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June 17, 2012

Wired for speed

The Economist:

ARE geniuses just born with their brains wired differently? Or do their early experiences fashion a richer set of neuronal interconnections that let them view the world through a sharper lens? The literature is replete with accounts of people who went on to accomplish great things--in the arts, sciences, philosophy or even politics--after exhibiting little promise in their youth. It would be encouraging to think that, if nurturing does indeed play a crucial part, there could yet be hope for the rest of us.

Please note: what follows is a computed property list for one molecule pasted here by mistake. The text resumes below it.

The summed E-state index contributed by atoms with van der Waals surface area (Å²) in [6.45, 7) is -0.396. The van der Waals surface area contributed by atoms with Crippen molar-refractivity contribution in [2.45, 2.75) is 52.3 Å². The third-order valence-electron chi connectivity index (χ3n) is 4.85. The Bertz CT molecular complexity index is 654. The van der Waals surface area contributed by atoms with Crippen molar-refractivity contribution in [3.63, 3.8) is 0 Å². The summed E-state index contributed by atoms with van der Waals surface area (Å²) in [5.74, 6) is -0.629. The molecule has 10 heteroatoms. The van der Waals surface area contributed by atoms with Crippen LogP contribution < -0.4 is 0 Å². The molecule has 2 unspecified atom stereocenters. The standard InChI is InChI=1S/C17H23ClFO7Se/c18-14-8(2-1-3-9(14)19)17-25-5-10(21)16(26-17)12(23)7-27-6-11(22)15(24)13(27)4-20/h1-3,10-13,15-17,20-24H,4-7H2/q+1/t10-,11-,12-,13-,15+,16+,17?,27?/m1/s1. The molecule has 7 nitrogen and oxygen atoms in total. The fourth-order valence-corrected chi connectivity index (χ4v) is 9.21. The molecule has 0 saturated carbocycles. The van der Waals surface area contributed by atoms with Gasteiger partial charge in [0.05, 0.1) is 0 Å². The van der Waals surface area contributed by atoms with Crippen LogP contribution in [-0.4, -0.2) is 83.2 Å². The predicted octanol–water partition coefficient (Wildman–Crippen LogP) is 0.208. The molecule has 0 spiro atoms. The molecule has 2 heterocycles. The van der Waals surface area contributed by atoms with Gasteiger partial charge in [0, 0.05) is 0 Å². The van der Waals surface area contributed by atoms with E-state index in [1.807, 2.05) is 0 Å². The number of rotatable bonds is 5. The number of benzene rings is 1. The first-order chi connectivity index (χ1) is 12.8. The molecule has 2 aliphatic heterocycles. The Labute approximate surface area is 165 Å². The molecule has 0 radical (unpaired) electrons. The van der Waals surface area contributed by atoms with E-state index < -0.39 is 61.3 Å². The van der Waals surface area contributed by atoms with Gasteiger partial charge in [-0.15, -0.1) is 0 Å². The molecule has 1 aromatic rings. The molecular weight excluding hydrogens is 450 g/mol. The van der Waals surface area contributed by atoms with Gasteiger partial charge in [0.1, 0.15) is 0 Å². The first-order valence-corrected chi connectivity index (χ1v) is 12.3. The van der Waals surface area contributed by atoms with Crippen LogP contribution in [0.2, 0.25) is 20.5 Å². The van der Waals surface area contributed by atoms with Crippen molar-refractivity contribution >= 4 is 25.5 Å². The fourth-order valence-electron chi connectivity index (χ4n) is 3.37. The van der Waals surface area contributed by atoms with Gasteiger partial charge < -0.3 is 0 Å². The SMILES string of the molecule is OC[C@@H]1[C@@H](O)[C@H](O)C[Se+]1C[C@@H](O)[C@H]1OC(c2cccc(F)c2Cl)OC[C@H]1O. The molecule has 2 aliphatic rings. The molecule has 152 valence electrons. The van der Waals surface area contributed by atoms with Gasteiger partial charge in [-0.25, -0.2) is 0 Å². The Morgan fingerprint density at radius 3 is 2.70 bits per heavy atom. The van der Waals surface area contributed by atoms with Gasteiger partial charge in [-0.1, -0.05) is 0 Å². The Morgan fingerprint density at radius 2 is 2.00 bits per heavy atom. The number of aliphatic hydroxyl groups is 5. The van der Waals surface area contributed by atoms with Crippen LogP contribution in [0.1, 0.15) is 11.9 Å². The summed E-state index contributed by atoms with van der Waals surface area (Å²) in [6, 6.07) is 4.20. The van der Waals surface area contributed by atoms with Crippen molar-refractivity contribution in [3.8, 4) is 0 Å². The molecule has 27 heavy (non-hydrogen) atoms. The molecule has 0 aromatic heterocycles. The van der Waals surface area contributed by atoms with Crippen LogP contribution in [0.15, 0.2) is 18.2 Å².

An outfit in San Francisco called "tenXer" has begun testing a service that aims to help people boost their mental accomplishments by up to tenfold--hence its name. That has made your correspondent wonder what distinguishes the truly talented from the journeymen of any trade. And what, if anything, the rest can do to improve their more menial lot.

Several years ago, your correspondent wrote a column about innovative operating systems (see "Heading for the clouds", June 17th 2010). The software he admired the most was PC/GEOS, from a tiny firm in Berkeley, California, which crammed a full multitasking operating system and a whole suite of applications with scalable fonts and a stunning graphical interface into a couple of megabytes. The Microsoft equivalent of the day needed nearly ten times more memory and came with half the tools and none of the applications. In the early 1990s, GeoWorks Ensemble (as the program later became known) was the hare to the Mac and Windows tortoises.

Posted by Jim Zellmer at June 17, 2012 3:17 AM
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